This week has been a bit of a trial and I really only see it getting worse. My day job is at DEFCON 1, which means that everyone is working at full speed, while also doing everyone else's jobs. It also doesn't help that my computer's wifi connection has been spotty, making uploading videos a frustrating chore, as well as gathering victorian illustrations for next month's episode. Maybe a direct connection will do the trick.
It's 6:14 AM on Sunday as I type this and while me being awake at this hour wouldn't normally be out of the ordinary, the fact that I have been awake since 4 AM certainly is. Between my wife's knee in my back and our two cats taking up the remaining space, my real estate on the mattress was somewhat limited. I've provided the picture above to give you more of an idea.
October was perhaps the most prolific month I have had in a long time. I finished another episode of Victorian Cut-out Theatre, managed to write 31 horror movie themed microblogs as well as produce an average for three Nerd Reactor articles per week. Add to this my full time job, and Halloween activities, and I'm pretty well wiped out. And yet, I press on…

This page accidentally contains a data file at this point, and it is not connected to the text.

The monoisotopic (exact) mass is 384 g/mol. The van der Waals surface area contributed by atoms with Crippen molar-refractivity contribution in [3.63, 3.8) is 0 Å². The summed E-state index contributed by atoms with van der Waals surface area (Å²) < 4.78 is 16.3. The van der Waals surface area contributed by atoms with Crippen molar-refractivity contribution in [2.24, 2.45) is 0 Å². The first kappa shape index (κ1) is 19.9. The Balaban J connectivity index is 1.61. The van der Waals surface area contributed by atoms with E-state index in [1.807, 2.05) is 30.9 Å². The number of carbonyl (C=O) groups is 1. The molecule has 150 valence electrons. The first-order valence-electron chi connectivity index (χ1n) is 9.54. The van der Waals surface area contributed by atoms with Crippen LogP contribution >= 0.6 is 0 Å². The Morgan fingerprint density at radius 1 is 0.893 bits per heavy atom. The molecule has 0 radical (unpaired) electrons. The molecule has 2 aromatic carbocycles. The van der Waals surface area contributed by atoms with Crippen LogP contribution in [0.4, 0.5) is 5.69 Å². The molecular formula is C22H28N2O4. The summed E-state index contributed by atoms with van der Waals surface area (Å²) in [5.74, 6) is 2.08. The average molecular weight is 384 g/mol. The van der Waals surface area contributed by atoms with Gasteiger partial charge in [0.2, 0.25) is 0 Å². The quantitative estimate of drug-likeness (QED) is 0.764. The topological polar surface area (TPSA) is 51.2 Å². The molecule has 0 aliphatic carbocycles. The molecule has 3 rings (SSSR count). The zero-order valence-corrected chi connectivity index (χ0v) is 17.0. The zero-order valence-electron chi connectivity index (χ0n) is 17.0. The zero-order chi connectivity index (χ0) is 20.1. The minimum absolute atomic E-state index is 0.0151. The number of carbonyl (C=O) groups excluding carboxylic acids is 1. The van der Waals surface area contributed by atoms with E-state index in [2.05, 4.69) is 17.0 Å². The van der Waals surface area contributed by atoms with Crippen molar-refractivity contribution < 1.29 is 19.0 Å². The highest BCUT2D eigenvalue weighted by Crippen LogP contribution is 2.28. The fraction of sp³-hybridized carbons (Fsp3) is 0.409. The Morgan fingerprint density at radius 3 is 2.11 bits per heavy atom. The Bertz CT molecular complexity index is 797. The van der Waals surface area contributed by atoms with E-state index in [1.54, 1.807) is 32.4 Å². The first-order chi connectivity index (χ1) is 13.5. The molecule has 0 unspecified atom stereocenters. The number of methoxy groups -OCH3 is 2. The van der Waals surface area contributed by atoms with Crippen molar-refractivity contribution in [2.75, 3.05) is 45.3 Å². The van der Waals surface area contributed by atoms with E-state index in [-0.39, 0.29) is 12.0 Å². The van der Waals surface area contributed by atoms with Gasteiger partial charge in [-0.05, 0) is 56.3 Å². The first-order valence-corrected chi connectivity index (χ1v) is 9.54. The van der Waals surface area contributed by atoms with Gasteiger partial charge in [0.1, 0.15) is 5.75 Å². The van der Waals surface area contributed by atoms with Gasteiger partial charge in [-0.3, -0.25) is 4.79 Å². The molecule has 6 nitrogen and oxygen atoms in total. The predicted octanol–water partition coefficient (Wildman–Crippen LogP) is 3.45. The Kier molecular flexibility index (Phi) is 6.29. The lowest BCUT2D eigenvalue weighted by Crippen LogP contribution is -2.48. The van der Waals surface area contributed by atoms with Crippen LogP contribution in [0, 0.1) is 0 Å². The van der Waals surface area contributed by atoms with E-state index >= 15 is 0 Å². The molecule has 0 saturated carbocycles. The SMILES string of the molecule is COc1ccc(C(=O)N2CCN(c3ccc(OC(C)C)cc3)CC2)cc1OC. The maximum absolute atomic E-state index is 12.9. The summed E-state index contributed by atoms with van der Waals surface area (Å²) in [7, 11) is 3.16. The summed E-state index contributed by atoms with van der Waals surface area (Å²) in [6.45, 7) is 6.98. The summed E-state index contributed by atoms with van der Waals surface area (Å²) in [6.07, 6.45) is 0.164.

The World’s End 2013 Dir. Edgar Wright
Attack the Block 2011 Dir. Joe Cornish
Gremlins 1984 Dir. Joe Dante
The Midnight Meat Train 2008 Dir. Ryûhei Kitamura
Invasion of the Body Snatchers 1956 Dir. Don Siegel
Post World War II America had a lot of things going on, their was unprecedented prosperity, the suburbs, the baby boom. However, there was also a hell of a lot of paranoia. Senator Joseph McCarthy was spreading a message of panic and fear across the U.S. that communist spies had infiltrated our country and that they must be stopped. This was a time when the slightest off handed comment could wind you up in from the HUAC board to explain your liberal leanings.
Kill List 2011 Dir. Ben Wheatley
Horror, by its very nature, deals in uncomfortable subject matter. In the hands of a competent director, however, a horror film can transcend what the audience expects, delivering them into the clutches of something strange, haunting and inevitable. This is a special kind of horror that only a few artists can do well and this is the kind of work displayed by director Ben Wheatley in his film Kill List
Creepshow 1982 Dir. George A. Romero
In the early 1950s comics took a turn for the lurid. Superheroes were still popular, but other genres arose in the medium. Westerns, crime and war stories all appeared in four-color glory, but the most popular was the horror comic.